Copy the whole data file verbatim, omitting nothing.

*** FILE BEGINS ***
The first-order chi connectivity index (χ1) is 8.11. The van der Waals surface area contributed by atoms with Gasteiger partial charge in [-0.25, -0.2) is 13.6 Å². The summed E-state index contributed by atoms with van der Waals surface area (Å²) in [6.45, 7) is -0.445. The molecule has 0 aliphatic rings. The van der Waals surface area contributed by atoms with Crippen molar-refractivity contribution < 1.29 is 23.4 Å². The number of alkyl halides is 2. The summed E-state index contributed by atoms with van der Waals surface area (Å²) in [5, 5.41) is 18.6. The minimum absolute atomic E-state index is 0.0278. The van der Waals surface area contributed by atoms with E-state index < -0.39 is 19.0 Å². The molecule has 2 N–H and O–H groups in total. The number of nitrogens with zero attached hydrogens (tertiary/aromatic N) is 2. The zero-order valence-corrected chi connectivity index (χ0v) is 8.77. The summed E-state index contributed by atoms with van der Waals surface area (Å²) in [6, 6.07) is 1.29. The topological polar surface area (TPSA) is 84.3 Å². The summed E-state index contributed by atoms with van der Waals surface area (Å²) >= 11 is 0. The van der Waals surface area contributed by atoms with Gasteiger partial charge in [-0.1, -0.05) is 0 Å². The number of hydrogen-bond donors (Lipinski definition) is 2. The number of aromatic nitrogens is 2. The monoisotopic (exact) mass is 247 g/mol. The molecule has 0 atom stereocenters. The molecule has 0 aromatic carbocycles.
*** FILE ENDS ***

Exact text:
The first-order chi connectivity index (χ1) is 8.11. The van der Waals surface area contributed by atoms with Gasteiger partial charge in [-0.25, -0.2) is 13.6 Å². The summed E-state index contributed by atoms with van der Waals surface area (Å²) in [6.45, 7) is -0.445. The molecule has 0 aliphatic rings. The van der Waals surface area contributed by atoms with Crippen molar-refractivity contribution < 1.29 is 23.4 Å². The number of alkyl halides is 2. The summed E-state index contributed by atoms with van der Waals surface area (Å²) in [5, 5.41) is 18.6. The minimum absolute atomic E-state index is 0.0278. The van der Waals surface area contributed by atoms with E-state index < -0.39 is 19.0 Å². The molecule has 2 N–H and O–H groups in total. The number of nitrogens with zero attached hydrogens (tertiary/aromatic N) is 2. The zero-order valence-corrected chi connectivity index (χ0v) is 8.77. The summed E-state index contributed by atoms with van der Waals surface area (Å²) in [6, 6.07) is 1.29. The topological polar surface area (TPSA) is 84.3 Å². The summed E-state index contributed by atoms with van der Waals surface area (Å²) >= 11 is 0. The van der Waals surface area contributed by atoms with Gasteiger partial charge in [-0.1, -0.05) is 0 Å². The number of hydrogen-bond donors (Lipinski definition) is 2. The number of aromatic nitrogens is 2. The monoisotopic (exact) mass is 247 g/mol. The molecule has 0 atom stereocenters. The molecule has 0 aromatic carbocycles.